As an older, white man approached me, I smiled, clipboard in hand, ready to ask if he was registered to vote. He returned my smile with a cold, unimpressed stare.
“You see them, over there?” He asked, pointing at a group of laughing, middle-aged Asians in the park.
“Those motherf**kers don’t vote.”
I stood blankly as the man casually strolled away, shocked. But if you look at aggregate data, that man wasn’t wrong.
Although Asian, Native Hawaiians and Pacific Islanders (AANHPIs) are the fastest growing demographic group in the United States, increasing 72 percent from 2000 to 2015, and hold diverse, informed opinions on a range of political issues, our record when it comes to voting is dismal.
While non-Hispanic white and African American populations vote at rates of about 65 percent and 59 percent, respectively, only 49 percent Asian Americans vote. This 10 to 15 percent difference signals to political entities not only that Asian political opinions and concerns do not matter, but also that we are a monolithic group to be taken for granted or used as political props. It creates a vicious cycle of indifference and apparent acquiescence which continues to fundamentally harm Asian communities nationwide.
Why, then, do Asian communities with diverse political opinions and genuine concerns vote at such low rates?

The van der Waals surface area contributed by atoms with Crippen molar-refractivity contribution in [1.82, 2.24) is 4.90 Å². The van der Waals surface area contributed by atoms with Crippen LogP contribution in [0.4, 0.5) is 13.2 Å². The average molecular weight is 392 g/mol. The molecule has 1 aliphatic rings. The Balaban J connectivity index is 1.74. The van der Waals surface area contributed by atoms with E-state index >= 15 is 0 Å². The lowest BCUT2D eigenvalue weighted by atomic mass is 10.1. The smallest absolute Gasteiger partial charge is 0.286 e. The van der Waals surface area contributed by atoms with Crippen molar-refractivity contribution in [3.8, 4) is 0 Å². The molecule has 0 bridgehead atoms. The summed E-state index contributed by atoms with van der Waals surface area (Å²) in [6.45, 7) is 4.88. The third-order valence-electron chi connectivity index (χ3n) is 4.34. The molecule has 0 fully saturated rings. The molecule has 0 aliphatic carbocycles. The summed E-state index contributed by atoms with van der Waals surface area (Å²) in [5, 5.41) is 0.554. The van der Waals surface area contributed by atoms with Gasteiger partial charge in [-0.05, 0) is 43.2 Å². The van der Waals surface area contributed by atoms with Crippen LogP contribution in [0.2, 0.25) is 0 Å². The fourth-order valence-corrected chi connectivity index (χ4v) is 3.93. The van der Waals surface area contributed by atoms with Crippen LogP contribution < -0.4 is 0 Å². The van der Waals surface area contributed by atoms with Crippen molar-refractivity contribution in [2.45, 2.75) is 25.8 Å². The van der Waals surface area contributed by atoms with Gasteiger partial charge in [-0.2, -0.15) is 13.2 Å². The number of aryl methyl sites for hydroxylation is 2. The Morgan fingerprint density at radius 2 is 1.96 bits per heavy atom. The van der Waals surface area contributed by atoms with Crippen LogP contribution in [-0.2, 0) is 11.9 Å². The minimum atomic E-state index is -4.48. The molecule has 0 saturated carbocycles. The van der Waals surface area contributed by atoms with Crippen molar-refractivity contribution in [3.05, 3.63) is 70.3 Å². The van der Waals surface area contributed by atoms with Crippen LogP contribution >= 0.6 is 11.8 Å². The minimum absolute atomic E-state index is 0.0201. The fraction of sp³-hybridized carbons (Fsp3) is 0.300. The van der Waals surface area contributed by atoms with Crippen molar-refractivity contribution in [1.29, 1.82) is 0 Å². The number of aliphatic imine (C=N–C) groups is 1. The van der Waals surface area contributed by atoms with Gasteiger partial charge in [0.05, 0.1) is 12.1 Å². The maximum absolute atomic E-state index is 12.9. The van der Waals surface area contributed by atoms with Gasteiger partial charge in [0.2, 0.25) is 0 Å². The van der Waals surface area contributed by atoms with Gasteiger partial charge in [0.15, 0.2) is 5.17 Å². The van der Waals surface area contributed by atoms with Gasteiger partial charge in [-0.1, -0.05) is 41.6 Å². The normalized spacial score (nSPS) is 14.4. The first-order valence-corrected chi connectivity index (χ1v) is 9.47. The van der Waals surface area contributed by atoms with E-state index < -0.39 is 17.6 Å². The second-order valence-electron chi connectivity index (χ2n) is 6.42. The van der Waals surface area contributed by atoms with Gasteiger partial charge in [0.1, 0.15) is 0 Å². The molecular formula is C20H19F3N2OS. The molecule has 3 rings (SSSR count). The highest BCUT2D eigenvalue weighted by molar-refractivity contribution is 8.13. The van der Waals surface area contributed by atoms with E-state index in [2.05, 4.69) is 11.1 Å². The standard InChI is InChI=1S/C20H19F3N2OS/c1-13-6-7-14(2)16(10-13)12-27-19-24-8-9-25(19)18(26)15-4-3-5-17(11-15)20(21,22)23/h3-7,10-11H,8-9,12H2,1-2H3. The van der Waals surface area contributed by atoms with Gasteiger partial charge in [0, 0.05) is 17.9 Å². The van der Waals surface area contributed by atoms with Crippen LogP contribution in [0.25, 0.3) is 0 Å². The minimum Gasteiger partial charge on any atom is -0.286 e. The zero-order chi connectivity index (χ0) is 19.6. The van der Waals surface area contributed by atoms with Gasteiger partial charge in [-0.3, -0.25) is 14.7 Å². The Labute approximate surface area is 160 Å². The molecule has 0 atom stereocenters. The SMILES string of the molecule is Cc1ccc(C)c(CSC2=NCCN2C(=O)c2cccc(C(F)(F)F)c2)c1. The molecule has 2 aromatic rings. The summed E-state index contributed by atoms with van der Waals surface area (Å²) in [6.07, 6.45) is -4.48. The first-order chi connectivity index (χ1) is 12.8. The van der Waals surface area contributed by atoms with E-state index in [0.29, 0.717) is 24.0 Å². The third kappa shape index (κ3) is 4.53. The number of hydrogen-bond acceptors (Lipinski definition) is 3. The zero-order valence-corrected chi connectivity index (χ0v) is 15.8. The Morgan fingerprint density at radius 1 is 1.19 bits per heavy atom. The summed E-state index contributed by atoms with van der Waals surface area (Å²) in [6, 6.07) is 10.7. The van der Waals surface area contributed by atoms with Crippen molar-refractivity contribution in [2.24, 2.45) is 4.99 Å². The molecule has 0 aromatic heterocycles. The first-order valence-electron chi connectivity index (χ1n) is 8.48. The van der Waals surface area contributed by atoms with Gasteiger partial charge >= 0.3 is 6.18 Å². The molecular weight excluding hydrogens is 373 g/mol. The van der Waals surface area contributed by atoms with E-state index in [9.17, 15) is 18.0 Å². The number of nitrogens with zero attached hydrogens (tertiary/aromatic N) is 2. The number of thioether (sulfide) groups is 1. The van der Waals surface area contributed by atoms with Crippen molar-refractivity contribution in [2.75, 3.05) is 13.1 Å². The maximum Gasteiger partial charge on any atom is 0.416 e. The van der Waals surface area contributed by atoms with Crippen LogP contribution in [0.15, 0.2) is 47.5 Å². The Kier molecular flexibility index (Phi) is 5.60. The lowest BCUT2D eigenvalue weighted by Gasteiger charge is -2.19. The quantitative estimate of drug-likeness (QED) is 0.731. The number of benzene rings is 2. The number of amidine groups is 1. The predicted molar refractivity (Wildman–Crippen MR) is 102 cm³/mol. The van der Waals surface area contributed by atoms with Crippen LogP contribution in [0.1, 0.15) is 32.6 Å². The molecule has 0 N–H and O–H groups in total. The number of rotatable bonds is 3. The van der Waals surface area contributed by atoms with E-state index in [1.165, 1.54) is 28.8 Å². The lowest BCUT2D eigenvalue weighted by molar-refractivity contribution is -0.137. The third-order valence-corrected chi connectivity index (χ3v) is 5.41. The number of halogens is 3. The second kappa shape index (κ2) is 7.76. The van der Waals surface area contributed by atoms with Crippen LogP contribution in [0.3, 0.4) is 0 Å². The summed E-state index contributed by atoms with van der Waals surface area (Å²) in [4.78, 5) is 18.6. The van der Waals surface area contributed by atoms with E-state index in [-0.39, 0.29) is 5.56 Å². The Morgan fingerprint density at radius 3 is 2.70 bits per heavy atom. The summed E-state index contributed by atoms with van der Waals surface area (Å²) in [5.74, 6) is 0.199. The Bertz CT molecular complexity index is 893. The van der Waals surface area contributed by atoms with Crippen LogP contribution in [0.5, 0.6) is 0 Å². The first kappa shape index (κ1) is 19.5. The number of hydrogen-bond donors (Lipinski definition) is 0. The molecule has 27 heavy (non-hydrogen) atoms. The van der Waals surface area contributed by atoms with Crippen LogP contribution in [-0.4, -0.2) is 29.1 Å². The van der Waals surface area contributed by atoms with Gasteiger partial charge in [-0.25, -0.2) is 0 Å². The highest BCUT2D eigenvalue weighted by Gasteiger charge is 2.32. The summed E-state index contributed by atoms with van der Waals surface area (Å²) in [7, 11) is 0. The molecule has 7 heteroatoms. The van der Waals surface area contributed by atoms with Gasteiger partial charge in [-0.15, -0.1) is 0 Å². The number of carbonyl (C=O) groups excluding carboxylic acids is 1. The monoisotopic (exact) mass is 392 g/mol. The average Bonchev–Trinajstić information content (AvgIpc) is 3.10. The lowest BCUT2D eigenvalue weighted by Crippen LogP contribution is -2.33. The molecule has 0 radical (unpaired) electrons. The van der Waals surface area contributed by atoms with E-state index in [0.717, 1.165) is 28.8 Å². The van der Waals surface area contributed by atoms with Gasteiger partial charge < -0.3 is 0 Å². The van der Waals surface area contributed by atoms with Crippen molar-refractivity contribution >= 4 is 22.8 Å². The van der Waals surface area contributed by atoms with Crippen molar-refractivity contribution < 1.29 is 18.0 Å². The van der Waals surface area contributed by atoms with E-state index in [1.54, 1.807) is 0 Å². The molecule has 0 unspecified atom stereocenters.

For some, the issue of non-voting remains systemic. According to the 2010 American Community Survey, 44 percent of Asians are Limited-English Proficient (LEP), meaning they have difficulty with English and are unable to navigate voter registration and voting forms on their own. Although Section 203 (c) of the Voting Rights Act of 1965 (VRA) requires districts with sizeable populations of foreign language speakers to provide voting materials in those languages, it does not comprehensively protect the rights of all LEP citizens. Indeed, according to the most recent data, only 263 districts out of America’s 2,919 are required by law to provide materials, a slim percentage of which provide them in any Asian languages. For residents of the remaining more than 2656 districts, challenges of registering and voting is nearly impossible without help from children or bilingual community members, who can legally help with voting as well under the lesser-known Section 208 of the VRA.